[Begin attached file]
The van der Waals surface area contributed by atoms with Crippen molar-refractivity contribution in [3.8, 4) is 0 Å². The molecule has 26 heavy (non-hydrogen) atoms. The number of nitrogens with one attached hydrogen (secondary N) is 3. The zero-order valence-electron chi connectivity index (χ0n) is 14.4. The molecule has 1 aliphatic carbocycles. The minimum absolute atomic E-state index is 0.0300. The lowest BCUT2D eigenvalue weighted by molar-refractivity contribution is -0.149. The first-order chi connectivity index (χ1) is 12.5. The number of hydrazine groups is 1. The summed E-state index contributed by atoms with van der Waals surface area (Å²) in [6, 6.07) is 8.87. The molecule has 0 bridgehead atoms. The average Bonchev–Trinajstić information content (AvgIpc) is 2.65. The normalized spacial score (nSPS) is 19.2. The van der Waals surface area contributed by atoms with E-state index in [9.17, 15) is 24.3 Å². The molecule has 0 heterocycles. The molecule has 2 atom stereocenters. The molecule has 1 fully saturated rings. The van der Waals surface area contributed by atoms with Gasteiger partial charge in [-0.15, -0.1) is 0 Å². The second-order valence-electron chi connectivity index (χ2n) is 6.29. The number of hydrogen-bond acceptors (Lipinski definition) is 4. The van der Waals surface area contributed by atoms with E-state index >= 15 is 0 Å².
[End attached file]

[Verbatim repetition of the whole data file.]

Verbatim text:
The van der Waals surface area contributed by atoms with Crippen molar-refractivity contribution in [3.8, 4) is 0 Å². The molecule has 26 heavy (non-hydrogen) atoms. The number of nitrogens with one attached hydrogen (secondary N) is 3. The zero-order valence-electron chi connectivity index (χ0n) is 14.4. The molecule has 1 aliphatic carbocycles. The minimum absolute atomic E-state index is 0.0300. The lowest BCUT2D eigenvalue weighted by molar-refractivity contribution is -0.149. The first-order chi connectivity index (χ1) is 12.5. The number of hydrazine groups is 1. The summed E-state index contributed by atoms with van der Waals surface area (Å²) in [6, 6.07) is 8.87. The molecule has 0 bridgehead atoms. The average Bonchev–Trinajstić information content (AvgIpc) is 2.65. The normalized spacial score (nSPS) is 19.2. The van der Waals surface area contributed by atoms with E-state index in [9.17, 15) is 24.3 Å². The molecule has 0 heterocycles. The molecule has 2 atom stereocenters. The molecule has 1 fully saturated rings. The van der Waals surface area contributed by atoms with Gasteiger partial charge in [-0.15, -0.1) is 0 Å². The second-order valence-electron chi connectivity index (χ2n) is 6.29. The number of hydrogen-bond acceptors (Lipinski definition) is 4. The van der Waals surface area contributed by atoms with E-state index >= 15 is 0 Å².